Radios I Have Known

Cambridge Soundworks Model 88 AM/FM radio

Cambridge Soundworks Model 88

Here's the radio I use every day to wake up. It's a Cambridge Soundworks Model 88, bought in 2000 at a Cambridge Soundworks store, along with the clock, which is separate. The first clock gave out about three months after I bought it. The store gave me a replacement clock, no questions asked. It's still working although the chassis of the clock is a bit loose within the case.

The clock stopped working once in 2014, but I was able, in effect, to "reboot" it by taking out the 9-volt battery that it uses for power backup and leaving it out for a few minutes. That cleared all the alarm settings on the clock; still, the clock started working again. When this review was revised in 2020, the clock was still working.

As you would expect with a radio designed by Henry Kloss (such as the Advent 400), the sound is excellent. The radio has a subwoofer, a port speaker with an opening at the lower right of the radio. It's stereo. A "wide" switch provides the illusion of greater stereo separation. There is a headphone jack in the front and input jacks for two sets of audio sources, labeled "CD" and "AUX", on the back of the radio. There's no tone control, but there is an adjustment for the subwoofer in the back. I have it turned almost all the way down and it still sounds quite powerful.

The subwoofer easily overpowers the rest of the sound on the radio. The only way around that, I've found, is to keep the subwoofer level very low. It doesn't affect the sound through the headphone jack.

Tuning is done either with up-and-down buttons ("skew" buttons) or through using presets (six for AM and FM each). Tuning is in 10 kHz steps on AM and 200 kHz steps on FM, which works fine for the Western Hemisphere, but not elsewhere. I don't know if there were versions of this radio made for regions outside North America.

There's a remote control that duplicates the functions on the front panel of the radio. However, it can't be used to store stations in memory. That has to be done through the front-panel buttons.

FM performance is sensitive, though not all that selective, and free from front-end overload. For the most part, it can pick out moderately weak signals on the crowded San Francisco Bay Area FM dial, though it will miss the very weakest stations.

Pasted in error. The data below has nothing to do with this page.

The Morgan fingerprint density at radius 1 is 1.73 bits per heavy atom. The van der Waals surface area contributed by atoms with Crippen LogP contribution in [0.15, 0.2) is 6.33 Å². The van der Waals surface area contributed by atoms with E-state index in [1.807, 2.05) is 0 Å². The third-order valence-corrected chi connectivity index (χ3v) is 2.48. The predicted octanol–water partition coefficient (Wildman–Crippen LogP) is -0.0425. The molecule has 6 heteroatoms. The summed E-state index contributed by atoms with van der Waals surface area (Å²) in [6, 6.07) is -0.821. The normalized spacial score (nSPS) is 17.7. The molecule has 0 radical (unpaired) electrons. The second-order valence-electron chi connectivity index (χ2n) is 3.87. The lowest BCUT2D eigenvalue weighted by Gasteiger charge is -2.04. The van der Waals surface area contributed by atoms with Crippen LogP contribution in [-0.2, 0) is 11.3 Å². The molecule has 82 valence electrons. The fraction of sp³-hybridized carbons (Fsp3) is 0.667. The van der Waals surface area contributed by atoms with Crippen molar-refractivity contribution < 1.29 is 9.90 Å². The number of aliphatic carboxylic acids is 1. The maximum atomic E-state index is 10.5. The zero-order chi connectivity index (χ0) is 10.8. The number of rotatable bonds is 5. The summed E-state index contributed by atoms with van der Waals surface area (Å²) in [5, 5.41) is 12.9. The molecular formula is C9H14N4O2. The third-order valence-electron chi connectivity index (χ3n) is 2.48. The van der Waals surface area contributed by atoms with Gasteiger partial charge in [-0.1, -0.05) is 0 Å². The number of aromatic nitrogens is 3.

The original version of this review was critical of the radio's AM performance. While I use this radio mostly for FM reception, it's more than adequate for AM performance as well. My earlier criticism of the radio focused on reception of out-of-market stations that still put a reasonably good signal into the Bay Area. I cited the example of Sacramento's KFBK (1530 kHz). Upon subsequent listening just before I revised this review in 2020, I found that the radio received KFBK with a steady but slightly noisy signal. So I can now rate the AM performance as good to very good.

The audio quality on AM isn't exceptional. Audio response is down 6B at 2.2 kHz, gradually declining at higher frequencies: down 10 db at 3.8 kHz and then practically nonexistent (-40 dB) at 10 kHz. While not high-fidelity on AM, the sound is still somewhat pleasant.

My 36-year-old Advent 400, another Kloss creation, has more natural sound. But it's mono only, and it doesn't have a clock. As a clock radio, the Model 88 is very good. Especially nice is the way it ramps up the volume upon turning on. For a clock radio, that's just a little less jarring than having the radio turn on instantly at full volume.

So, while there are a few things that detract, overall, I've been quite satisfied with the Model 88 over 20 years of use.

Posted April 25, 2011; updated with clock information, March 30, 2014; updated with additional information on AM performance and audio quality, May 10, 2020.